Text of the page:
The Seychelles comprises some 130 islands spread over an area of about 144,000 square kilometres and divided roughly into three groups: the granitic and mountainous Inner Islands where almost all the human population lives; the sandy cay Outer Islands (including the Amirantes), most of which are located between 200 and 400 kilometres from the main island of Mahé; and the remote upraised limestone islands in the south, which lie between 700 and 1,100 kilometres from Mahé.
As well as studying sea turtles and giant tortoises, my work here entails promoting the conservation of the turtles and their habitats. It soon became apparent that among the most effective turtle conservation tools were our long-term monitoring programmes because whenever such a programme was established, the poaching of turtles immediately declined. In this way the programmes have provided three benefits: they gather valuable scientific data about turtles; they engage members of the local communities in monitoring turtles; and they are de facto anti-poaching patrols.
When I first arrived in the Seychelles in January 1981, nesting sea turtles were being monitored at three sites in the Inner Islands: Cousin Island since 1970, Aride Island since 1976 and Curieuse Island since November 1980. I standardised the monitoring protocols for these sites and set up new long-term monitoring projects at Ste Anne Marine Park in the Inner Islands and at the remote Aldabra Atoll. The programmes are still in operation at all five sites. In 1992, a turtle monitoring project was initiated at Cousine Island (adjacent to Cousin) and the island began to be managed as a nature reserve.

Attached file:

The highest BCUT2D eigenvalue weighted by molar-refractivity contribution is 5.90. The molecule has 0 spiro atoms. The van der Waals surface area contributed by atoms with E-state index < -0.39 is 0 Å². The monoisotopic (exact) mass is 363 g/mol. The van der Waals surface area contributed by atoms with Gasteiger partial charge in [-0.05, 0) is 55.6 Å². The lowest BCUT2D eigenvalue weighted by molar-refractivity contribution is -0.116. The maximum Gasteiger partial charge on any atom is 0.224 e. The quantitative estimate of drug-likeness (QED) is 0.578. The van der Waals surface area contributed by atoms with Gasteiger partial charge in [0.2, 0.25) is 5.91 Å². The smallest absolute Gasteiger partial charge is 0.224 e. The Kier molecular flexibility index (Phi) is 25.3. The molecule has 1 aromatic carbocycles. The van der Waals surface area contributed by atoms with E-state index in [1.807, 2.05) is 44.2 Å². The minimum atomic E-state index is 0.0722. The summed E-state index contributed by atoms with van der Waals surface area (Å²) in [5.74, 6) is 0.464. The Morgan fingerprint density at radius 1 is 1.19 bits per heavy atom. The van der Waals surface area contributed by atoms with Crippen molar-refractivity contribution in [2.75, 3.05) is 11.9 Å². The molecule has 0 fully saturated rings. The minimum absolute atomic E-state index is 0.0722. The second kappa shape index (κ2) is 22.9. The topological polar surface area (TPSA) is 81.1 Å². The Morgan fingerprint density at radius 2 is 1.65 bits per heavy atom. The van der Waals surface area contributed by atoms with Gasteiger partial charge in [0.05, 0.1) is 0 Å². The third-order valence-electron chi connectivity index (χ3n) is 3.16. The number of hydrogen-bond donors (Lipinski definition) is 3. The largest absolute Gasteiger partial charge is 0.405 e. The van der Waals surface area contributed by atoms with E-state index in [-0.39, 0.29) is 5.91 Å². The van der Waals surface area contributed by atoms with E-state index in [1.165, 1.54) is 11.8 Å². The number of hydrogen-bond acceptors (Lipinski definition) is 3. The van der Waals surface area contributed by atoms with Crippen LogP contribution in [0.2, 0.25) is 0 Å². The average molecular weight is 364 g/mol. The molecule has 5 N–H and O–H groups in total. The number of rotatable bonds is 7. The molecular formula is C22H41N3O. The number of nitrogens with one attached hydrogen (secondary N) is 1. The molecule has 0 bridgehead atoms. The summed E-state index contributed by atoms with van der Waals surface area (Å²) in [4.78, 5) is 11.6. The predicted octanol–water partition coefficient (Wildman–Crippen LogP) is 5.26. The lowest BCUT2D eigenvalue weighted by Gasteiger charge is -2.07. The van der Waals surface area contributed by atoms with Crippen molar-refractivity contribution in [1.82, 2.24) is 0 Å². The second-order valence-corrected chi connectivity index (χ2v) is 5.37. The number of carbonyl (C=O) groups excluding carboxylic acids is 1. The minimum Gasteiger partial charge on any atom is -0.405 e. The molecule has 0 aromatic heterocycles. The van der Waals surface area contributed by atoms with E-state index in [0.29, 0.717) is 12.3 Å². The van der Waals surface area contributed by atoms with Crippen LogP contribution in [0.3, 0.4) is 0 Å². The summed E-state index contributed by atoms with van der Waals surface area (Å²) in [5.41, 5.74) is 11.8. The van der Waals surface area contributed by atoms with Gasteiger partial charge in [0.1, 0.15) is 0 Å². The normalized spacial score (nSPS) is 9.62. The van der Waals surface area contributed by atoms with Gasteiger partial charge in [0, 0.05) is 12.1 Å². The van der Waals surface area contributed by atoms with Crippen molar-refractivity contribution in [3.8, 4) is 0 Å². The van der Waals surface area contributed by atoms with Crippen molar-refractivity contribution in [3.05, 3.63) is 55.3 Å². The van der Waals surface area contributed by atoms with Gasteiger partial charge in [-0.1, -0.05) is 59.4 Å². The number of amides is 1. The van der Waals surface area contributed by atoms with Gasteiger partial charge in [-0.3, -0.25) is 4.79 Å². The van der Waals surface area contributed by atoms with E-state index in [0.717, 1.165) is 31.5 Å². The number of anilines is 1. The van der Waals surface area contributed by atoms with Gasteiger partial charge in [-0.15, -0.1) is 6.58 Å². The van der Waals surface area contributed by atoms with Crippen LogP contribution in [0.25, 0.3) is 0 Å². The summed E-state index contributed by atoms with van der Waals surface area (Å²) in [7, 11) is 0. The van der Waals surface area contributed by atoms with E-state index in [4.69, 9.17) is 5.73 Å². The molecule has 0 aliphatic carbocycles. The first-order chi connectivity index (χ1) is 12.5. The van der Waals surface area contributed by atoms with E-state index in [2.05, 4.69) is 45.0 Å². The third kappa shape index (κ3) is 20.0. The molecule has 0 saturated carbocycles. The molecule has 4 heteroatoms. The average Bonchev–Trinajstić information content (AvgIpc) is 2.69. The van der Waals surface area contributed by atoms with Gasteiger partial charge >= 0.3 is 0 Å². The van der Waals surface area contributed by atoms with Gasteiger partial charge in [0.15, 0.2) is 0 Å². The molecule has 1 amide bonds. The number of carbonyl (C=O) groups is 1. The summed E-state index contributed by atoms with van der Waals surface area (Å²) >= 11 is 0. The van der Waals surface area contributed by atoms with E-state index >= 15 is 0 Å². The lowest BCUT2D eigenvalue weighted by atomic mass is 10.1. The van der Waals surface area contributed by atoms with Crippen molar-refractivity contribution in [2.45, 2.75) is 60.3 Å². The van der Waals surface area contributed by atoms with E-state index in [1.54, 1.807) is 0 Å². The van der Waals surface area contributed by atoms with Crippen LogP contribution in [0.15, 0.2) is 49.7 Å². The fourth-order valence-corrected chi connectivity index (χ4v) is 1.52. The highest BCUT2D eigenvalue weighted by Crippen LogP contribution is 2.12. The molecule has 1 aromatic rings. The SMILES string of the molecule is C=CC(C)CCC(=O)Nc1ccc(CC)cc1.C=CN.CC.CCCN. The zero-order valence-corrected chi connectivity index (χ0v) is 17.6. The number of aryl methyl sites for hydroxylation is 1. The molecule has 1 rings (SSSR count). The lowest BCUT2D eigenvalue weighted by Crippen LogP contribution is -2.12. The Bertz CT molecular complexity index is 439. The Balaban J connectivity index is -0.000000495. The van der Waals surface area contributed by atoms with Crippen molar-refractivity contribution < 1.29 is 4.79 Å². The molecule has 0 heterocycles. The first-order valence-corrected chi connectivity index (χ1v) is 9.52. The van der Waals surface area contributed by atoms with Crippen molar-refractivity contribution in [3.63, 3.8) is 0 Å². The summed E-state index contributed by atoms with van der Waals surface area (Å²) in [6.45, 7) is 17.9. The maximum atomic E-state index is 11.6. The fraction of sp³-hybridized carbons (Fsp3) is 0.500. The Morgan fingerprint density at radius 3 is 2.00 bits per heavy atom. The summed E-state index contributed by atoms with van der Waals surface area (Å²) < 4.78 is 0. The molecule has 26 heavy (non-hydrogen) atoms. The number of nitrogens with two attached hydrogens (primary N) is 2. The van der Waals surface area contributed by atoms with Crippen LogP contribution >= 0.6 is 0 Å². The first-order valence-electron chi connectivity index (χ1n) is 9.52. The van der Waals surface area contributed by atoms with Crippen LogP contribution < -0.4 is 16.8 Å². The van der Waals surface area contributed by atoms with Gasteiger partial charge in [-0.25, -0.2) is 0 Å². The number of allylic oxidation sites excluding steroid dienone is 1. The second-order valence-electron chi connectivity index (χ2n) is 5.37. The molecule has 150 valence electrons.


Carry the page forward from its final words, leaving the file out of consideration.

Finally, in 1994, the Seychelles government passed legislation protecting all sea turtles from slaughter, sale or disturbance. The following year I returned to the country to work as a special consultant to the government to promote sea turtle and tortoise conservation. Between 1995 and 1998 we set up long-term turtle monitoring projects in the Inner Islands: on the beaches of southern Mahé, on Bird Island, on the beaches of north-western Praslin near the Lémuria Hotel, at North Island and at Silhouette Island. All these programmes are still under way.
In 2004 we began to implement intensive long-term monitoring programmes in the Outer Islands. The first of these, in 2004, was the D’Arros and St Joseph project in the Amirantes group. This was followed by turtle programmes at Alphonse Island and St Francois Atoll in 2006 and at Desroches Island in 2009. In 2014 a new turtle monitoring programme was established at Farquhar Atoll, and more Outer Island programmes are in the planning stages.
With so many monitoring programmes operating, there was clearly a need to bring the various participants together to share their experiences and the data they collect, and we have been discussing how best to do this since before 2008. In 2008 the stakeholders in the turtle monitoring programmes legally registered an association, which we named the Turtle Action Group of Seychelles (TAGS). The group was dormant for several years, but in 2014 we received funding from the Save Our Seas Foundation to revive it and establish a website. We are currently in the process of fulfilling these goals, and have a number of plans for other exciting activities in the pipeline.